My Kumbh Mela Experience
However it was the entire atmosphere of positive energy that overwhelmed me. And I am not just referring to the pilgrims. Even though we are a media group, we walked around for miles and merged with the milieu. From the smiling cops to the selfless cleaners, everyone was so selflessly dedicated to the Kumbh Mela. I am completely impressed by the immaculate arrangements. I walked around for miles and everywhere it was clean and spotless. From toilets to tents, there were facilities for every kind of traveller and pilgrim. There were even helicopters that will fly you to the Sangam .
Everything functioned as clockwork. There was security everywhere , even police on horseback. CCTVs awere installed everywhere. Helpful and friendly voices reached out to you , if you were lost. I have a phobia of crowds and yet I could barely feel the chaos of the five crore people as crowds were regulated. There were several bathing ghats and boats took you around.
Where to stay in Kumbh ?
Tent cities surrounded the Kumbh and you could stay in luxury or in simple tents with basic accommodation near the sacred site. We stayed in Indraprastha Tent City which was on the other banks of the Kumbh and there were e-rickshaws that would take us to the pontoon bridges which would take you across to the mela grounds.It is better to take the contact of the e-rickshaw driver and ask him to meet you at the pontoon bridge when you head back.
There are many bridges and hence make a note of the sector and number . The administration regulates these bridges based on the crowd and the cops are always helpful. However a bit of patience is requested from our side. Although it is advisable to stay near the mela grounds, there are shuttle buses from the city to the sacred venue in case you want to stay there.
When to visit the Kumbh Mela ?
While most pilgrims like to visit during the Shahi Snaan days, I would have personally preferred to be here on a regular day to soak in the atmosphere in a relaxed manner. However there are several restrictions on the days of the Shahi Snaan to ensure that there is no stampede and the people are safe.
Pic Courtesy – UP Tourism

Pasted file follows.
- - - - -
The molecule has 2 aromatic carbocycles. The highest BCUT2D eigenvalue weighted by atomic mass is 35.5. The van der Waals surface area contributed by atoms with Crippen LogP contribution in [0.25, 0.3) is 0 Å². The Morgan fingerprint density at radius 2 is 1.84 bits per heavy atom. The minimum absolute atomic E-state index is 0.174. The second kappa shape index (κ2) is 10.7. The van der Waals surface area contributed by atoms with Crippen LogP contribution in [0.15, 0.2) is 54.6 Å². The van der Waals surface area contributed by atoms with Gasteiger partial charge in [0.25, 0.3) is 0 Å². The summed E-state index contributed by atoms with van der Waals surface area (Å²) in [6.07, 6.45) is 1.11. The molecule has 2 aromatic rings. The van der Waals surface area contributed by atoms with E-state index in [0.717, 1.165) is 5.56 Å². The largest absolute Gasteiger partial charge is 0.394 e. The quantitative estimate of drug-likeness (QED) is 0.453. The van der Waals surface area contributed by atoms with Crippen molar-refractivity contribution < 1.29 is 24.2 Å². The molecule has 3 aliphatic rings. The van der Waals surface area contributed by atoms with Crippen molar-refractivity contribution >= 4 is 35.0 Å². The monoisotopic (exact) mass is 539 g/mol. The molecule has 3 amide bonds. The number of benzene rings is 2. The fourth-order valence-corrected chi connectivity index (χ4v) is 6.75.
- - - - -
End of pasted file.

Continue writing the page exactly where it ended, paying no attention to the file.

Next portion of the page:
It is important to understand the traffic arrangements as well as there are several check points and most of the routes are closed. It is advisable to spend at least a couple of days before and after the Shahi Snaan so that you get to understand these regulations and you can experience the Kumbh Mela without any hassle.
My Kumbh Momemt
My Kumbh moment came actually in Ayodhya and not at Prayagraj. I was overwhelmed by the faith of the millions who had travelled all the way from small villages and towns just to have a dip in the Sangam and then they visited Ayodhya where their pilgrimage is considered to be “complete” . I met a family of 30 members who had come from a small village near Uttar Pradesh – Bihar and Nepal border to Kanakbhavan in Ayodhya after the Shahi Snaan.
The serene temple nestled inside the sprawling palace was believed to be gifted to Sita by Kaikeyi after the wedding to Rama. And this family took a break after their long journey while the children played . “Hamara ek photo le lo” they requested . While I complied , they told me with beaming smiles that they will now begin their long journey back home. It would take them another week to get home as they have to travel by trains, buses and bullock carts to reach their village. I was humbled by the singular devotion, the unshakable faith and the immense positive energy . As I showed them the photograph, they thanked me and said , ” Sab Ganga Maa ki Krupa hai. ” (Its the mercy of Ganga ) I am grateful to have been part of this soulful journey.